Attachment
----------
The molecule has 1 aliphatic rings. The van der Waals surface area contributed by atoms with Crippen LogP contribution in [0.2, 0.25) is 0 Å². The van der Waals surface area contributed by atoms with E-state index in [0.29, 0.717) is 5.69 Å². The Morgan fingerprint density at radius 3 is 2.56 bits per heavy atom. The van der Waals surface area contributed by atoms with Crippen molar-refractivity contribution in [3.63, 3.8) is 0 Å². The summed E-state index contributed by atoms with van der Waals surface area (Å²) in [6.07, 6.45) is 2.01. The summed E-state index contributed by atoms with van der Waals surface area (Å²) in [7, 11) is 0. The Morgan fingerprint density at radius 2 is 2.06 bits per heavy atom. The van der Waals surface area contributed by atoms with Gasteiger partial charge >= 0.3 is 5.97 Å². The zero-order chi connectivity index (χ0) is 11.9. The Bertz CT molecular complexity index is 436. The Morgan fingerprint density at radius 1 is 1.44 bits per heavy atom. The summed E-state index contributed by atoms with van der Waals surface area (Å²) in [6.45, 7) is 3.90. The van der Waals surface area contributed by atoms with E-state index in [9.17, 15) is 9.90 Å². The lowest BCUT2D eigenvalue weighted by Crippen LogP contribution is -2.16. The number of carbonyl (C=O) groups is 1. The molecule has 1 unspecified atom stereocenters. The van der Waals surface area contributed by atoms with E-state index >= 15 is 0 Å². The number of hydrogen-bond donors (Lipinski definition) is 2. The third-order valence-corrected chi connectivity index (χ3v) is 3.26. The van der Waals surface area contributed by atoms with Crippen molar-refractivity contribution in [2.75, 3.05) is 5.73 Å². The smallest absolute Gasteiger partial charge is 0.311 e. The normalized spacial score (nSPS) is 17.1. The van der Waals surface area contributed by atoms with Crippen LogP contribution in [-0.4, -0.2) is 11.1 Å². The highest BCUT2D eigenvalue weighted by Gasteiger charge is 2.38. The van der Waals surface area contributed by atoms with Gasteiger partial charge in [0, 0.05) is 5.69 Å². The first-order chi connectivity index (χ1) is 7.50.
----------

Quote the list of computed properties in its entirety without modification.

The molecule has 1 aliphatic rings. The van der Waals surface area contributed by atoms with Crippen LogP contribution in [0.2, 0.25) is 0 Å². The van der Waals surface area contributed by atoms with E-state index in [0.29, 0.717) is 5.69 Å². The Morgan fingerprint density at radius 3 is 2.56 bits per heavy atom. The van der Waals surface area contributed by atoms with Crippen molar-refractivity contribution in [3.63, 3.8) is 0 Å². The summed E-state index contributed by atoms with van der Waals surface area (Å²) in [6.07, 6.45) is 2.01. The summed E-state index contributed by atoms with van der Waals surface area (Å²) in [7, 11) is 0. The Morgan fingerprint density at radius 2 is 2.06 bits per heavy atom. The van der Waals surface area contributed by atoms with Gasteiger partial charge >= 0.3 is 5.97 Å². The zero-order chi connectivity index (χ0) is 11.9. The Bertz CT molecular complexity index is 436. The Morgan fingerprint density at radius 1 is 1.44 bits per heavy atom. The summed E-state index contributed by atoms with van der Waals surface area (Å²) in [6.45, 7) is 3.90. The van der Waals surface area contributed by atoms with E-state index in [9.17, 15) is 9.90 Å². The lowest BCUT2D eigenvalue weighted by Crippen LogP contribution is -2.16. The number of carbonyl (C=O) groups is 1. The molecule has 1 unspecified atom stereocenters. The van der Waals surface area contributed by atoms with E-state index >= 15 is 0 Å². The number of hydrogen-bond donors (Lipinski definition) is 2. The third-order valence-corrected chi connectivity index (χ3v) is 3.26. The van der Waals surface area contributed by atoms with Crippen molar-refractivity contribution in [2.75, 3.05) is 5.73 Å². The smallest absolute Gasteiger partial charge is 0.311 e. The normalized spacial score (nSPS) is 17.1. The van der Waals surface area contributed by atoms with Crippen LogP contribution in [-0.4, -0.2) is 11.1 Å². The highest BCUT2D eigenvalue weighted by Gasteiger charge is 2.38. The van der Waals surface area contributed by atoms with Gasteiger partial charge in [0, 0.05) is 5.69 Å². The first-order chi connectivity index (χ1) is 7.50.